Tuesday, June 30, 2009

Pushing your life's pause button

For the last 10 days, I was up scouring Moose Lake, Minnesota for fish with my 3 kids. Good times to be sure; Hannah (3) caught her first fish and Hailey (8) decided that fish are not that slimy after all and started taking them off the hooks. I am trying to remember if it was Bill Bryson who mentioned that in many ways, an annual summer trip up to a lake fishing gives you a tape-measure of growth of your kids' lives.

Then I returned, which meant checking the cell phone for messages, checking the work phone for messages, checking email, checking Google Reader, checking Twitter, and on down the list. It seems I missed out on quite a bit, which I suppose would be impossible not to do in such a world.

This was the first extended time I've been "unplugged" from my network in 3 years, as the last two summers we were basically vacationless with changes in positions and where we lived. And I have to admit, I'm not sure how I feel right now. Like when people miss an episode of Lost and lament that the whole storyline will never make sense anymore. Or, maybe it is putting in perspective how much a virtual network of colleagues can mean in you life... I mean, it's not as though they can come with you and your 3-year-old in the boat.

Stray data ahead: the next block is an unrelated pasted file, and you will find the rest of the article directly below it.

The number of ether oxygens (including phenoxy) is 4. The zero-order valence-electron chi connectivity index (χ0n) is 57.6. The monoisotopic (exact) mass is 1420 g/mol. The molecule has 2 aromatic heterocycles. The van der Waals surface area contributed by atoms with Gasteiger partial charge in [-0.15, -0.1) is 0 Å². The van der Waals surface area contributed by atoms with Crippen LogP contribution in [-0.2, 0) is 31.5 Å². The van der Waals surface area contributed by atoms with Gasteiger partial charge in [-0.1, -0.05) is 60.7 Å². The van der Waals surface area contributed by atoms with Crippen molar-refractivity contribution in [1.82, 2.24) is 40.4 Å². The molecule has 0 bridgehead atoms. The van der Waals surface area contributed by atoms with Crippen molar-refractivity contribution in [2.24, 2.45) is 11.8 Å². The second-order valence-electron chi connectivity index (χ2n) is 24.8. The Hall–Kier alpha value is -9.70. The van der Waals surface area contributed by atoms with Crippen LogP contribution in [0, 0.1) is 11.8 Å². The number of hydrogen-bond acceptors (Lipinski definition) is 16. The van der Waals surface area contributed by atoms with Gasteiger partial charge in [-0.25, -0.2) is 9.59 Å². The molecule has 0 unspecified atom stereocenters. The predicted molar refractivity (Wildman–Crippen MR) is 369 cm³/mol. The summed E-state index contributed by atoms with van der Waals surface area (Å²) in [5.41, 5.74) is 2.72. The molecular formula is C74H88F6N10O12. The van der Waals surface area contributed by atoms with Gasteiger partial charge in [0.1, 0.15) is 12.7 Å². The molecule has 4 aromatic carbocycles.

I love the graphic below by Jeff Utecht, who describes 5 stages of PLN adoption, a resource we used heavily for the recent course I taught on personal learning networks:

The sage that Jeff already has identified where I am, going through some serious perspective of what I can learn in this lifetime and what I need to live in this lifetime.

Undoubtedly, many Iowa educators will take off on the upward slope of the PLN adoption journey this year, taking the plunge in online tools such as Twitter and RSS aggregators to connect to other thoughts and thinkers out there. Some will fizzle out immediately in the face of other time commitments, and others will find success, adding more and more in their climb. But all who do continue must know there will be a time when unplugging will challenge the important and relevance of the network in their lives.

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